The power producer has in the past written off Kenya Power debt running into hundreds of millions of shillings, representing up to 2.5 percent of the amounts owed.

The company’s internal policies show that it now faces the risk of major losses from the electricity distributor’s default that had stretched to 6.5 months against its 40-day window.

“There is a rebuttable assumption that the credit risk on a financial asset has increased significantly since initial recognition when contractual payments are more than 30 days past due,” KenGen says in its credit risk analysis.

“For this purpose, default is defined as having occurred if the debtor is in breach of contractual obligations, or if information is available internally or externally that suggests that the debtor is unlikely to be able to meet its obligations.”

The Auditor-General, commenting separately on Kenya Power’s financial statements for the year ended June 2020, says the risk of the company becoming insolvent has increased over the years.

Its short-term liabilities in the review period stood at Sh117.4 billion, surpassing its current assets of Sh74.8 billion by Sh42.6 billion.

“The company has reported negative working capital position for the fourth consecutive year. As disclosed by the board and management in the past and current financial statements, strategic initiatives have been undertaken to improve the financial results of the company,” the audit report said.

“However, these initiatives appear not to have yielded the intended results as at June 30, 20202. These conditions indicate that a material uncertainty exists, which may cast a significant doubt on the company’s ability to continue as a going concern.”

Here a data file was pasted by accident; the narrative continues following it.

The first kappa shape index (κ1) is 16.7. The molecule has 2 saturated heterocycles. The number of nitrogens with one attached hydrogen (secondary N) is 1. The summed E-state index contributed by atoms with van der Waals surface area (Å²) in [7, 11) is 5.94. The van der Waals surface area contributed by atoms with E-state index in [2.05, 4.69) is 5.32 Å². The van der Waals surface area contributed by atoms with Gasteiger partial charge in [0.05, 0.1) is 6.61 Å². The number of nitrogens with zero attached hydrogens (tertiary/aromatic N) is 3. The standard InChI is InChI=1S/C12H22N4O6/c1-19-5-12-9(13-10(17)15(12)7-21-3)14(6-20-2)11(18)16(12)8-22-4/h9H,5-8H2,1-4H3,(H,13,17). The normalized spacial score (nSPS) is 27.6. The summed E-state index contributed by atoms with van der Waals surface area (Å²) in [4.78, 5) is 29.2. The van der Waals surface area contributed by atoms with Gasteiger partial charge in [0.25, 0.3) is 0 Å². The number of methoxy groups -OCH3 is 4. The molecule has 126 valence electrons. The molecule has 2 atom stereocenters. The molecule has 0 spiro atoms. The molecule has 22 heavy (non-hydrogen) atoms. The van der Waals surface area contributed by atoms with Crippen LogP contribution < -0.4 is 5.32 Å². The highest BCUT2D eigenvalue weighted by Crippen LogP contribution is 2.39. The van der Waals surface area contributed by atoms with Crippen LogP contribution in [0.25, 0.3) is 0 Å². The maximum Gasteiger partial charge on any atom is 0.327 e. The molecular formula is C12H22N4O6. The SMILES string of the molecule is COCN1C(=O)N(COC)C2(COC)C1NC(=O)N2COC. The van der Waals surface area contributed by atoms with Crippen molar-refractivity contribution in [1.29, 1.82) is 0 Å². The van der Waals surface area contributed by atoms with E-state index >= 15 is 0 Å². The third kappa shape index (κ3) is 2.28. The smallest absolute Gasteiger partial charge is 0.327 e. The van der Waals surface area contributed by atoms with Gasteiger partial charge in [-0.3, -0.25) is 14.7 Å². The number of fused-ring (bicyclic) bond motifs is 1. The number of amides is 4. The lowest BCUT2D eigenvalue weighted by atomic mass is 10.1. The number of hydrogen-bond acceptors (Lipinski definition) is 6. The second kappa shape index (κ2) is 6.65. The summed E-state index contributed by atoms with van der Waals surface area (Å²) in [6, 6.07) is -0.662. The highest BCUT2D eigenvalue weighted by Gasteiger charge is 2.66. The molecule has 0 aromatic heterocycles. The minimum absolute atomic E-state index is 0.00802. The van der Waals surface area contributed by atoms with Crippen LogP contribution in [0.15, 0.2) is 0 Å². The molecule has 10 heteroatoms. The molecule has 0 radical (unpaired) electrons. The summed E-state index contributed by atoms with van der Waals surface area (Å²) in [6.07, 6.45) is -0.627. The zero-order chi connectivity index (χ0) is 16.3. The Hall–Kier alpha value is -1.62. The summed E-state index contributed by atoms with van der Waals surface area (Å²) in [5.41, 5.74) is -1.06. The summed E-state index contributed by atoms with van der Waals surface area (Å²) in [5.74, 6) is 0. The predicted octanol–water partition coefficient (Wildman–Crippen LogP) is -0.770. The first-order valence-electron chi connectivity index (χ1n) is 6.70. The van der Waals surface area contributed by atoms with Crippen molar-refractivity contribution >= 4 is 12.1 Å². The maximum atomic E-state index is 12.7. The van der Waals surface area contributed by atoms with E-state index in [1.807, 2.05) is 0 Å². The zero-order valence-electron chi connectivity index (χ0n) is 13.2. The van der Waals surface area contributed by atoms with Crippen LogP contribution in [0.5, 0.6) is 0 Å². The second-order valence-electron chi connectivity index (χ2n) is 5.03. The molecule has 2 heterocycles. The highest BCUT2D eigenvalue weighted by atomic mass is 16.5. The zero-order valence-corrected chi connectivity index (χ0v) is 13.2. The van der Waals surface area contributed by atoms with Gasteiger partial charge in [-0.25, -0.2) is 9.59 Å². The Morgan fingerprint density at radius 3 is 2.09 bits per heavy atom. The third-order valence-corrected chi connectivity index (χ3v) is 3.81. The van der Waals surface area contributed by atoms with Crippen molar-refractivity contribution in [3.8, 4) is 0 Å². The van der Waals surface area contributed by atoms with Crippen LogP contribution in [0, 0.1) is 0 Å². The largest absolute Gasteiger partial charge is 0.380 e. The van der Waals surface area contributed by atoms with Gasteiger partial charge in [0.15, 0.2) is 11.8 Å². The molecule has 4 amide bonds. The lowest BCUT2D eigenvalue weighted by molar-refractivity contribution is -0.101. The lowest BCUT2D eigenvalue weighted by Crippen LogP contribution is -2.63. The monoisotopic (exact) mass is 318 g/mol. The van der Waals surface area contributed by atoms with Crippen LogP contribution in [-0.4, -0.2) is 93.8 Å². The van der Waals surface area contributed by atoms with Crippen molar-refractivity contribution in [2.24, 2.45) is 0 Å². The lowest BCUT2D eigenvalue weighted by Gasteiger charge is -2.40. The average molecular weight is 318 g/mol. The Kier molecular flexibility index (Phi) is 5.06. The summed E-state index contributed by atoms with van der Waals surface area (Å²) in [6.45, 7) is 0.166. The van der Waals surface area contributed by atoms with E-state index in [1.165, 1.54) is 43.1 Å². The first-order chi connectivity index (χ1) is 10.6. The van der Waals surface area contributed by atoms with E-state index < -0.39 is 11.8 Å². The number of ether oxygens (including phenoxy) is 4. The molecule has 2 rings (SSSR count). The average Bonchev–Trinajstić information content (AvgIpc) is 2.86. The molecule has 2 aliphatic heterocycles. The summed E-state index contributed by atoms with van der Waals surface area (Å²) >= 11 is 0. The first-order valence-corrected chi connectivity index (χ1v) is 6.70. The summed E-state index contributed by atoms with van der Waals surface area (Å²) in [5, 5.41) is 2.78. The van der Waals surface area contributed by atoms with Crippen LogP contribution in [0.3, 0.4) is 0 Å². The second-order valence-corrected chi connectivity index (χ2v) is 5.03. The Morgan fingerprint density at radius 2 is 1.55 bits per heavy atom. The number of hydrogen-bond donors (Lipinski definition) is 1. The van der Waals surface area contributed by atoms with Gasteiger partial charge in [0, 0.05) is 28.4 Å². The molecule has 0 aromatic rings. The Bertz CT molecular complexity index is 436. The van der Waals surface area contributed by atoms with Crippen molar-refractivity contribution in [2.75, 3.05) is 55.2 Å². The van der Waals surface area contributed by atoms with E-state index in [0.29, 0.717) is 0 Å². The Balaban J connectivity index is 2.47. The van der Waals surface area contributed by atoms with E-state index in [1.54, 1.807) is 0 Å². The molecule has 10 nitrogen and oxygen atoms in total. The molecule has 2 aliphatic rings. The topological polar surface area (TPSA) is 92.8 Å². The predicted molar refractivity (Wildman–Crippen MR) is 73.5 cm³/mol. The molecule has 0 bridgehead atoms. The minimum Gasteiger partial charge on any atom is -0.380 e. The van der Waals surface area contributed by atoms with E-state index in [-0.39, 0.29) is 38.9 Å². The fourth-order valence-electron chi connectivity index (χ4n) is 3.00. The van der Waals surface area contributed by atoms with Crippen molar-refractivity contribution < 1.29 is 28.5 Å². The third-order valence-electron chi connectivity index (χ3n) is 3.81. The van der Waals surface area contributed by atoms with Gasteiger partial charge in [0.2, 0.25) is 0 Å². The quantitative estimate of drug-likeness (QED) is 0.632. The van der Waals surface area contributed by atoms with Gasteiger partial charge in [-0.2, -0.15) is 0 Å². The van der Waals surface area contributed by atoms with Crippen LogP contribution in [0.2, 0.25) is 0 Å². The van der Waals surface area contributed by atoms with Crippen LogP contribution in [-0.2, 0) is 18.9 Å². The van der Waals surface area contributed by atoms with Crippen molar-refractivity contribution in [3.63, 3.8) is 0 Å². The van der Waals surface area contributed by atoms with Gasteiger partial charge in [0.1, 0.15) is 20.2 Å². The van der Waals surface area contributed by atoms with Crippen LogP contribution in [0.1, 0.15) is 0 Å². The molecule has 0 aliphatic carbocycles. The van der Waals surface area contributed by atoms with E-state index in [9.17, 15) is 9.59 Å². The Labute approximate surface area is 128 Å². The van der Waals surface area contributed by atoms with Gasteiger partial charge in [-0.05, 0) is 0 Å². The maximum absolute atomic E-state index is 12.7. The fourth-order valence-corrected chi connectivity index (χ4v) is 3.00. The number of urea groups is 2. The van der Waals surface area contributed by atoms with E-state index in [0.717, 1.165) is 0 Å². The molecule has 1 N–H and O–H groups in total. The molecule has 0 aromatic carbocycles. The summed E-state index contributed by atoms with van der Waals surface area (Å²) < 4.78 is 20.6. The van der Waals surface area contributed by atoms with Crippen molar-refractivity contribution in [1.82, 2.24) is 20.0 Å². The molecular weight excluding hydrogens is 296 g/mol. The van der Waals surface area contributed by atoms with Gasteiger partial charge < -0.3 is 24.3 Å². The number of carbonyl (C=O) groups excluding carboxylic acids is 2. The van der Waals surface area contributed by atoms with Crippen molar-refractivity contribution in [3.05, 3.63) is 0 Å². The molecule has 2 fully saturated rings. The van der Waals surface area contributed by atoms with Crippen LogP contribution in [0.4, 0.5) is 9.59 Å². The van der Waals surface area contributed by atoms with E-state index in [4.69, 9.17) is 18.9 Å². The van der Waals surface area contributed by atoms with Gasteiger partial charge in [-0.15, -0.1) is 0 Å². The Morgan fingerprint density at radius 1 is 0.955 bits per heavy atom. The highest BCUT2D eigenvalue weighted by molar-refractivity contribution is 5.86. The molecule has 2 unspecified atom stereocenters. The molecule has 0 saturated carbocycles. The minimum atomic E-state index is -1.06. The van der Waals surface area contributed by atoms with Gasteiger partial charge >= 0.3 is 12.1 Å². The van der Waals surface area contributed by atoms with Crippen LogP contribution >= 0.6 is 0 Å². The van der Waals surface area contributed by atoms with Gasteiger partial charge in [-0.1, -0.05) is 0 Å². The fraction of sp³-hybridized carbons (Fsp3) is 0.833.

The government, which owns a 50 percent stake in the electricity distributor, has initiated a series of measures aimed at saving the company from bankruptcy.

The latest effort is the formation of a task force to review power purchase agreements (PPAs) signed between Kenya Power and all electricity generators with a goal of renegotiating the energy prices and other terms downwards.

Review of the PPAs comes after it emerged that Kenya Power hadsigned contracts committing it to take more electricity than it can sell, leaving it to pay onerous capacity charges to energy producers even when their plants are idle.

“The terms of reference of the task force shall be to … undertake a comprehensive review and analysis of the terms of PPAs entered into by the Kenya Power and Lighting Company Limited (KPLC),” said a gazette notice announcing the formation of the team.

“Review the take-or-pay approach applied under the PPA structure and recommend a viable pay-when-taken (merchant plant) approach, or any other viable payment structure, for use in independent power generation projects.”

The task force is also expected to review the allocation of risk between the independent power producers and the electricity distributor.

There will also be an audit of the operations of the power producers, with the government threatening to terminate the contracts of those found to have broken the country’s laws or taken advantage of Kenya Power.

Efforts to offer financial relief to the company include a moratorium for payment of principal and interest on government on-lent loans amounting to Sh5.7 billion million until July 2021 and waiver of any penalties arising from the deferment of these payments for a period of one year.

The government is also reviewing the firm’s existing commercial facilities with an aim of retiring expensive ones through engagement on favourable terms with international development financiers.

“The strategy of the company is to pursue restructuring of short-term commercial facilities (overdrafts) into medium-term facility,” Kenya Power said.